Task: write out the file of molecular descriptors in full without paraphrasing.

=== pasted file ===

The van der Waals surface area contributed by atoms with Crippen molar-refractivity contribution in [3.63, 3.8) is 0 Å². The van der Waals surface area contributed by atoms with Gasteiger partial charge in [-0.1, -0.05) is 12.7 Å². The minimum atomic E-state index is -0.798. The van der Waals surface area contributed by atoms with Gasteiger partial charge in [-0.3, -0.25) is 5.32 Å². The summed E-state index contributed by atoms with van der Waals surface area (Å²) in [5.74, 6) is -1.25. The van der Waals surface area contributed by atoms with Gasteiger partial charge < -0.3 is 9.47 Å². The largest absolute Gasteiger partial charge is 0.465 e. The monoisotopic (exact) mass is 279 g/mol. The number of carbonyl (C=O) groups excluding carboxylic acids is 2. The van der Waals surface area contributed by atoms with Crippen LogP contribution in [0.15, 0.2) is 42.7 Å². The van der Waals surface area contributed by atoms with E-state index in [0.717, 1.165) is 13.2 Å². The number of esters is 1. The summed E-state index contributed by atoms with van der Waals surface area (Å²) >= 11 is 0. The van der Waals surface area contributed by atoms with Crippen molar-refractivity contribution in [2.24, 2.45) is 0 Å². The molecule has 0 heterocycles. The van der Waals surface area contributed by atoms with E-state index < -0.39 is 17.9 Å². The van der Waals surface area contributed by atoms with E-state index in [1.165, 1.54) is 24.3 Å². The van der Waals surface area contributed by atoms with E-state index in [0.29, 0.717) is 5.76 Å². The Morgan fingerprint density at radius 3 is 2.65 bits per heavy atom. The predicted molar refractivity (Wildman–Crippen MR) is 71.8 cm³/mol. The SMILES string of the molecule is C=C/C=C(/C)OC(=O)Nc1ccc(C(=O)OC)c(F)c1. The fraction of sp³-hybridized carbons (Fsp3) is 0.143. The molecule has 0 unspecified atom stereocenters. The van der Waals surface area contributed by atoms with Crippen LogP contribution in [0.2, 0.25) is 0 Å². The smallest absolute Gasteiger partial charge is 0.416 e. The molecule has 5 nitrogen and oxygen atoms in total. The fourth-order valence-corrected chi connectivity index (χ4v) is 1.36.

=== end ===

The van der Waals surface area contributed by atoms with Crippen molar-refractivity contribution in [3.63, 3.8) is 0 Å². The van der Waals surface area contributed by atoms with Gasteiger partial charge in [-0.1, -0.05) is 12.7 Å². The minimum atomic E-state index is -0.798. The van der Waals surface area contributed by atoms with Gasteiger partial charge in [-0.3, -0.25) is 5.32 Å². The summed E-state index contributed by atoms with van der Waals surface area (Å²) in [5.74, 6) is -1.25. The van der Waals surface area contributed by atoms with Gasteiger partial charge < -0.3 is 9.47 Å². The largest absolute Gasteiger partial charge is 0.465 e. The monoisotopic (exact) mass is 279 g/mol. The number of carbonyl (C=O) groups excluding carboxylic acids is 2. The van der Waals surface area contributed by atoms with Crippen LogP contribution in [0.15, 0.2) is 42.7 Å². The van der Waals surface area contributed by atoms with E-state index in [0.717, 1.165) is 13.2 Å². The number of esters is 1. The summed E-state index contributed by atoms with van der Waals surface area (Å²) >= 11 is 0. The van der Waals surface area contributed by atoms with Crippen molar-refractivity contribution in [2.24, 2.45) is 0 Å². The molecule has 0 heterocycles. The van der Waals surface area contributed by atoms with E-state index < -0.39 is 17.9 Å². The van der Waals surface area contributed by atoms with E-state index in [1.165, 1.54) is 24.3 Å². The van der Waals surface area contributed by atoms with E-state index in [0.29, 0.717) is 5.76 Å². The Morgan fingerprint density at radius 3 is 2.65 bits per heavy atom. The predicted molar refractivity (Wildman–Crippen MR) is 71.8 cm³/mol. The SMILES string of the molecule is C=C/C=C(/C)OC(=O)Nc1ccc(C(=O)OC)c(F)c1. The fraction of sp³-hybridized carbons (Fsp3) is 0.143. The molecule has 0 unspecified atom stereocenters. The van der Waals surface area contributed by atoms with Crippen LogP contribution in [0.2, 0.25) is 0 Å². The smallest absolute Gasteiger partial charge is 0.416 e. The molecule has 5 nitrogen and oxygen atoms in total. The fourth-order valence-corrected chi connectivity index (χ4v) is 1.36.